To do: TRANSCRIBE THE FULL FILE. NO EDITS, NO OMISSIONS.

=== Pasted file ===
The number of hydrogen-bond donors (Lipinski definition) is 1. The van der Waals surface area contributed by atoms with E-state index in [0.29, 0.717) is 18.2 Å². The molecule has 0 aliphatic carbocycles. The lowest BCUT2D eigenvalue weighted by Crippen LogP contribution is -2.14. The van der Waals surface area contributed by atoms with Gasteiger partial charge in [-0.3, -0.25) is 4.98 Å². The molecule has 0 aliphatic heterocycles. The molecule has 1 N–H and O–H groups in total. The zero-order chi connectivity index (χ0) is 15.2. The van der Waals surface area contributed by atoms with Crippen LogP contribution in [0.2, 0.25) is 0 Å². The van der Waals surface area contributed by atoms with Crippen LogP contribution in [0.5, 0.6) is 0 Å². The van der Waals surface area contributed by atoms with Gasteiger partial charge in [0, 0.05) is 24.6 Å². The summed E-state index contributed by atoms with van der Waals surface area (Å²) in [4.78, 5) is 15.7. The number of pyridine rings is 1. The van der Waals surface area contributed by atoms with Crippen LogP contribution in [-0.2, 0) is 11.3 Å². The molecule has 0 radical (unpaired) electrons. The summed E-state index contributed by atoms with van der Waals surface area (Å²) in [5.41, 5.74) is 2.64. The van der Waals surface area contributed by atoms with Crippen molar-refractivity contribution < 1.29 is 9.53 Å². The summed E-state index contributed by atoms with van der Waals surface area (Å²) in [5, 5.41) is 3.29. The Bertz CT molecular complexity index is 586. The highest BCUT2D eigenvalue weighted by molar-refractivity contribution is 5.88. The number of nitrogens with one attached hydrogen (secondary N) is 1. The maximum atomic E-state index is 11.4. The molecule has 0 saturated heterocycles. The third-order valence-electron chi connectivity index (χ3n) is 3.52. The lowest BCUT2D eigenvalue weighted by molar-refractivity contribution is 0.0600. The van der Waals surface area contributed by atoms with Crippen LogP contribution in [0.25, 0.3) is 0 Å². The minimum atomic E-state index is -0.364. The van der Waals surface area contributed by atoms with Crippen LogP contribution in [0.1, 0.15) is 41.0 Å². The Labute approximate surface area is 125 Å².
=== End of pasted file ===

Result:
The number of hydrogen-bond donors (Lipinski definition) is 1. The van der Waals surface area contributed by atoms with E-state index in [0.29, 0.717) is 18.2 Å². The molecule has 0 aliphatic carbocycles. The lowest BCUT2D eigenvalue weighted by Crippen LogP contribution is -2.14. The van der Waals surface area contributed by atoms with Gasteiger partial charge in [-0.3, -0.25) is 4.98 Å². The molecule has 0 aliphatic heterocycles. The molecule has 1 N–H and O–H groups in total. The zero-order chi connectivity index (χ0) is 15.2. The van der Waals surface area contributed by atoms with Crippen LogP contribution in [0.2, 0.25) is 0 Å². The van der Waals surface area contributed by atoms with Crippen LogP contribution in [0.5, 0.6) is 0 Å². The van der Waals surface area contributed by atoms with Gasteiger partial charge in [0, 0.05) is 24.6 Å². The summed E-state index contributed by atoms with van der Waals surface area (Å²) in [4.78, 5) is 15.7. The number of pyridine rings is 1. The van der Waals surface area contributed by atoms with Crippen LogP contribution in [-0.2, 0) is 11.3 Å². The molecule has 0 radical (unpaired) electrons. The summed E-state index contributed by atoms with van der Waals surface area (Å²) in [5.41, 5.74) is 2.64. The van der Waals surface area contributed by atoms with Crippen molar-refractivity contribution < 1.29 is 9.53 Å². The summed E-state index contributed by atoms with van der Waals surface area (Å²) in [5, 5.41) is 3.29. The Bertz CT molecular complexity index is 586. The highest BCUT2D eigenvalue weighted by molar-refractivity contribution is 5.88. The number of nitrogens with one attached hydrogen (secondary N) is 1. The maximum atomic E-state index is 11.4. The molecule has 0 saturated heterocycles. The third-order valence-electron chi connectivity index (χ3n) is 3.52. The lowest BCUT2D eigenvalue weighted by molar-refractivity contribution is 0.0600. The van der Waals surface area contributed by atoms with Crippen LogP contribution in [0.25, 0.3) is 0 Å². The minimum atomic E-state index is -0.364. The van der Waals surface area contributed by atoms with Crippen LogP contribution in [0.1, 0.15) is 41.0 Å². The Labute approximate surface area is 125 Å².